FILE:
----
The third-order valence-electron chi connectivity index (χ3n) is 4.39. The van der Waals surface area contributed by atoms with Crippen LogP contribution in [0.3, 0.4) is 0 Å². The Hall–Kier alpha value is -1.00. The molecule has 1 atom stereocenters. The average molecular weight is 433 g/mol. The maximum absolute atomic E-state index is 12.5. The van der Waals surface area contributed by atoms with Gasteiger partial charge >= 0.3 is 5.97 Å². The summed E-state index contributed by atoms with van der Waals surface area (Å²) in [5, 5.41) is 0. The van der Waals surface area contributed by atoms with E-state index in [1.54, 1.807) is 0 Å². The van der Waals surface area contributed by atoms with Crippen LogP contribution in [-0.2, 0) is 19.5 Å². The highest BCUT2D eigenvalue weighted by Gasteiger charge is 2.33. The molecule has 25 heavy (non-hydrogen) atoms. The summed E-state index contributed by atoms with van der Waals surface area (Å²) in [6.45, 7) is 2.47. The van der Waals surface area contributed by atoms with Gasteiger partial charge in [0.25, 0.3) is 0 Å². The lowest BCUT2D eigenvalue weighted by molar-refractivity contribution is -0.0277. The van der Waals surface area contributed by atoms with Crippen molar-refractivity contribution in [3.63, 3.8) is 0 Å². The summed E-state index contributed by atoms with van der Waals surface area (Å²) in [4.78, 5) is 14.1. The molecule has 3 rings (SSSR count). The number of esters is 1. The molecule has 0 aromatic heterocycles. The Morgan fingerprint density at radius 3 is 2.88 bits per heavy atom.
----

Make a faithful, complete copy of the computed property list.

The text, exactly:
The third-order valence-electron chi connectivity index (χ3n) is 4.39. The van der Waals surface area contributed by atoms with Crippen LogP contribution in [0.3, 0.4) is 0 Å². The Hall–Kier alpha value is -1.00. The molecule has 1 atom stereocenters. The average molecular weight is 433 g/mol. The maximum absolute atomic E-state index is 12.5. The van der Waals surface area contributed by atoms with Gasteiger partial charge >= 0.3 is 5.97 Å². The summed E-state index contributed by atoms with van der Waals surface area (Å²) in [5, 5.41) is 0. The van der Waals surface area contributed by atoms with E-state index in [1.54, 1.807) is 0 Å². The van der Waals surface area contributed by atoms with Crippen LogP contribution in [-0.2, 0) is 19.5 Å². The highest BCUT2D eigenvalue weighted by Gasteiger charge is 2.33. The molecule has 25 heavy (non-hydrogen) atoms. The summed E-state index contributed by atoms with van der Waals surface area (Å²) in [6.45, 7) is 2.47. The van der Waals surface area contributed by atoms with Gasteiger partial charge in [0.25, 0.3) is 0 Å². The lowest BCUT2D eigenvalue weighted by molar-refractivity contribution is -0.0277. The van der Waals surface area contributed by atoms with Crippen molar-refractivity contribution in [3.63, 3.8) is 0 Å². The summed E-state index contributed by atoms with van der Waals surface area (Å²) in [4.78, 5) is 14.1. The molecule has 3 rings (SSSR count). The number of esters is 1. The molecule has 0 aromatic heterocycles. The Morgan fingerprint density at radius 3 is 2.88 bits per heavy atom.